Introducing Tornado-Smack

We have been heavily using the Tornado framework for some major projects lately. Even though Tornado's class based handler approach is great for big projects, we found it cumbersome for smaller apps and prototypes.

Our solution is Tornado-Smack, which adds some syntactic sugar to Tornado. The easiest way to explain Smack is with some actual code, so let's dive in. Here is a basic Tornado implementation:

class MainHandler(tornado.web.RequestHandler):  
    def get(self, name):
        self.write("Hello, world %s " % name)

application = tornado.web.Application([  
    (r"^/foobar/(\w+)/?$", MainHandler),
])

if __name__ == "__main__":  
    application.listen(8888)
    tornado.ioloop.IOLoop.instance().start()

In Tornado-Smack, you can replace it with this:

from tornado_smack import App

app = App()

@app.route("/foobar/<name>")
def foobar(name):  
    return "hello world %s" % name

if __name__ == "__main__":  
    app.run(debug=True)

If you never used Tornado, this might not look like much of an improvement. The problem becomes more obvious when you have an actual, more complicated implementation in Tornado:

class MainHandler(tornado.web.RequestHandler):  
    def get(self, name):
        self.write("Hello, world %s " % name)

class SomeHandler(tornado.web.RequestHandler):  
    def get(self, name):
        self.write("Hello, world %s " % name)

    def post(self, name):
        self.write("hello you posted something")

class SomeOtherHandler(tornado.web.RequestHandler):  
    def get(self, name):
        self.write("Hello, world %s " % name)

application = tornado.web.Application([  
    (r"^/foobar/(\w+)/?$", MainHandler),
    (r"^/something/(\w+)/?$", MainHandler),
    (r"^/someotherthing/(\w+)/?$", MainHandler),
])

if __name__ == "__main__":  
    application.listen(8888)
    tornado.ioloop.IOLoop.instance().start()

In Smack, our implementation keeps its simplicity:

from tornado_smack import App

app = App()

@app.route("/foobar/<name>")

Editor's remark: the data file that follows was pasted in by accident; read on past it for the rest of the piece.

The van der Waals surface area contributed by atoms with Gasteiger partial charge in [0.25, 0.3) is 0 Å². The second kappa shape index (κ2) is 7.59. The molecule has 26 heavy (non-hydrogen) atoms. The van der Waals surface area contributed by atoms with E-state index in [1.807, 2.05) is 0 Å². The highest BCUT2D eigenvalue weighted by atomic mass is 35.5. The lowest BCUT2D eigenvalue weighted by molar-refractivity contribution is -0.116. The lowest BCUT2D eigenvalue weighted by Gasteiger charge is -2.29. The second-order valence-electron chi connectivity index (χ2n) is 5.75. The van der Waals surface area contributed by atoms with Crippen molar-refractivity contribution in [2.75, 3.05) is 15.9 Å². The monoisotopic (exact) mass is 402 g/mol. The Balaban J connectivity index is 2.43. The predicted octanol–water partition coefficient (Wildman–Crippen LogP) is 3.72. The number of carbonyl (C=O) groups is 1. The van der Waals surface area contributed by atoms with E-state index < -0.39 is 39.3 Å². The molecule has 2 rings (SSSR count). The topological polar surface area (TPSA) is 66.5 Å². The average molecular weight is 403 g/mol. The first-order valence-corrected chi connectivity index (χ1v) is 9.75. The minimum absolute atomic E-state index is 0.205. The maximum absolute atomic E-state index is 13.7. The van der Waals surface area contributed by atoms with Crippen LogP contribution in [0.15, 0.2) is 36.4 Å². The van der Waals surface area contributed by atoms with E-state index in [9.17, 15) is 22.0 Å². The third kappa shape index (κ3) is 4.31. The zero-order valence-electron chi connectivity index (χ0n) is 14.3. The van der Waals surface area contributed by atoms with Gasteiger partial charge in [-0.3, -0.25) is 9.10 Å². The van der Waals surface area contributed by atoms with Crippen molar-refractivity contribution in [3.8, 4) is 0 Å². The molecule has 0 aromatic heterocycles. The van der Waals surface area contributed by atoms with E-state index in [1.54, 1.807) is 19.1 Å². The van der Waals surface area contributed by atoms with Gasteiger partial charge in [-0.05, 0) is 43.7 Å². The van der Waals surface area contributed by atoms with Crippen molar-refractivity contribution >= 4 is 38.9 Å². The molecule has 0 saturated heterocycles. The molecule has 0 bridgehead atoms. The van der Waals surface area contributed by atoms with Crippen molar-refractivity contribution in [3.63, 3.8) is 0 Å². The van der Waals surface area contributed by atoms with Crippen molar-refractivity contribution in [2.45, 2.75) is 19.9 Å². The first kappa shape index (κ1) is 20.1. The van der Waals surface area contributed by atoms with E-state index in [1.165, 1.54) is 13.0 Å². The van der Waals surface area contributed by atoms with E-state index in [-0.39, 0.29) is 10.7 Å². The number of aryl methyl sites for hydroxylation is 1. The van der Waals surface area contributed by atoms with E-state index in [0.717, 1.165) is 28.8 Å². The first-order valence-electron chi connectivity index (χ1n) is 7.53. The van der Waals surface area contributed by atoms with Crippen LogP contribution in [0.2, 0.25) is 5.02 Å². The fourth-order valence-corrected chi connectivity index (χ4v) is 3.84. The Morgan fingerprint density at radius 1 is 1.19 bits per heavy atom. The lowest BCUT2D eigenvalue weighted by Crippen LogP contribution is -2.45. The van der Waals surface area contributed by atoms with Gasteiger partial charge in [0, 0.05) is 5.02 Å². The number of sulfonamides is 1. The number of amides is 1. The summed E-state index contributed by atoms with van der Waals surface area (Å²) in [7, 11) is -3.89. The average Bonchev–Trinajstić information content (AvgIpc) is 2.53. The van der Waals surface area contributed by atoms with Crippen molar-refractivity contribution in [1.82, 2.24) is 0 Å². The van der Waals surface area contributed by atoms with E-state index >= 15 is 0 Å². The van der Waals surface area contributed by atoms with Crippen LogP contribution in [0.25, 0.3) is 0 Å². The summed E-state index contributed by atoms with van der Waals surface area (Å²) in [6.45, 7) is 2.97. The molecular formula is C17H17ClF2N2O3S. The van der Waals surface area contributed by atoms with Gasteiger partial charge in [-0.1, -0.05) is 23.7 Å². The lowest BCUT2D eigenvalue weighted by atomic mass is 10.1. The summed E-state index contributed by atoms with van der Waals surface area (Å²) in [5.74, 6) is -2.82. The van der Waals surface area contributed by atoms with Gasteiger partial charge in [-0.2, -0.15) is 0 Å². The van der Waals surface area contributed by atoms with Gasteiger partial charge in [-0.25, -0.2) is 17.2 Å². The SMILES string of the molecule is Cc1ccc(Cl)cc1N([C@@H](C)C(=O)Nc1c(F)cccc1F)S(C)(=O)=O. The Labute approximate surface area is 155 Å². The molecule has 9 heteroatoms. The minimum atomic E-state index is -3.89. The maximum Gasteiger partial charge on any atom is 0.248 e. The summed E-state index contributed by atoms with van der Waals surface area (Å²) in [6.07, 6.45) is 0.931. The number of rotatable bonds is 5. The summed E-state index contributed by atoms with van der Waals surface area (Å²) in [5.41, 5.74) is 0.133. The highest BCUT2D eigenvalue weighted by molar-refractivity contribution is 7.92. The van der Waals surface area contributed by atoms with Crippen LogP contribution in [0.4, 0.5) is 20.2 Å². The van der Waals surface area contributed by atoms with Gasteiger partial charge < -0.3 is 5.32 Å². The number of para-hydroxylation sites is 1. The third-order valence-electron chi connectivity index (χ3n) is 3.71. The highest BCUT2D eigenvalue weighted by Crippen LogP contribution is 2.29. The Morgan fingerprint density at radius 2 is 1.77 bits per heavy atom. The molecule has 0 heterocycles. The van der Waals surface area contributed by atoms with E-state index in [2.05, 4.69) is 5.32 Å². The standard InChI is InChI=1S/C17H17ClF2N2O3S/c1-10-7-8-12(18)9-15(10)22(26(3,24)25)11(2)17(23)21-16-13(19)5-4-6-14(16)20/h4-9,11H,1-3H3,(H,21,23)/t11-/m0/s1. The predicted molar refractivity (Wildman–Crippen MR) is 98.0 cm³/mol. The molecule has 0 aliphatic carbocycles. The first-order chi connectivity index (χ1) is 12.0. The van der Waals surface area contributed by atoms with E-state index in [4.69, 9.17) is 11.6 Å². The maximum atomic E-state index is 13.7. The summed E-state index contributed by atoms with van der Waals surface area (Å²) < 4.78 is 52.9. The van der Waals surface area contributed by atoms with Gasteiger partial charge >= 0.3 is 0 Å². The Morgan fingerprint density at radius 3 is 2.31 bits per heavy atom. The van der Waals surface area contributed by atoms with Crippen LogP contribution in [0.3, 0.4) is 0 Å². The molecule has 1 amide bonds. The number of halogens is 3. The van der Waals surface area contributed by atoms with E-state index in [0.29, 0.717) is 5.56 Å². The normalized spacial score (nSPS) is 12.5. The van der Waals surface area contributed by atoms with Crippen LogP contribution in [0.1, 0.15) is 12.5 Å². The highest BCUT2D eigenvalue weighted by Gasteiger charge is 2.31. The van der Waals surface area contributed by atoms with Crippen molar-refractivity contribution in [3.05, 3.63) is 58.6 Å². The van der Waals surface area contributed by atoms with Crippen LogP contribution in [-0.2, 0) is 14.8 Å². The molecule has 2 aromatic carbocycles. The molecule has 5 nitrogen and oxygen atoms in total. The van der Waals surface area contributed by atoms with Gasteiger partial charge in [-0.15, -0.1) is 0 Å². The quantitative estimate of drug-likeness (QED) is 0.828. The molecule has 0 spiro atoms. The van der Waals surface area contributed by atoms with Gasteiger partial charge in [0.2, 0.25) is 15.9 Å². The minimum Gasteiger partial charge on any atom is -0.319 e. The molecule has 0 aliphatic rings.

def foobar(name):  
    return "hello world %s" % name

@app.route("/something/<name>", methods=['GET', 'POST'])
def something(name):  
    return "hello world %s" % name

@app.route("/somethingelse/<name>")
def somethingelse(name):  
    return "hello world %s" % name

if __name__ == "__main__":  
    app.run(debug=True)

I think this is much easier and more fun to write than the alternative.

Now, I can hear you say: "Why don't you just use flask or something?" My answer is: Tornado's async implementation is amazing. You can also use gevent-flask but I am crazy about patching my sockets. It's really not so easy to have a proper async implementation in any other framework than Tornado, since alternatives don't really expose the event loop.

Here is a super simple example with Tornado-Smack:

@app.route("/job/<name>")
@coroutine
def wait_for_job(self, img_id, cmd_md5, name):  
    data = redis.get(name)
    # wait until you have data, but don't block other requests
    while not data:
        yield gen.Task(IOLoop.instance().add_timeout, time.time() + 0.200)
        data = redis.get(name)
    data = json.loads(data)
    self.write(data)
    self.finish()

Tornado is great for async jobs, but every time I find myself copying regular expressions, changing names of handler classes. So I thought with a bit of meta programming, I could easily change this approach without touching the internals of Tornado.

The first working implementation for Smack came in a couple of hours, in less than 50 lines. Then I added a bunch of other stuff, like Werkzeug's debugger, some proxy methods for accessing current RequestHandler etc. After some tests were added, it was ready for prime time!

Some might prefer using Tornado's style but especially for small projects, trying, prototyping things, Smack became really handy. I thought if we are using this at Hipo, someone might find it useful too, so we are releasing this as open source.

Here is the documentation: http://tornado-smack.readthedocs.org/en/latest/

Here is the source: https://github.com/Hipo/tornado-smack

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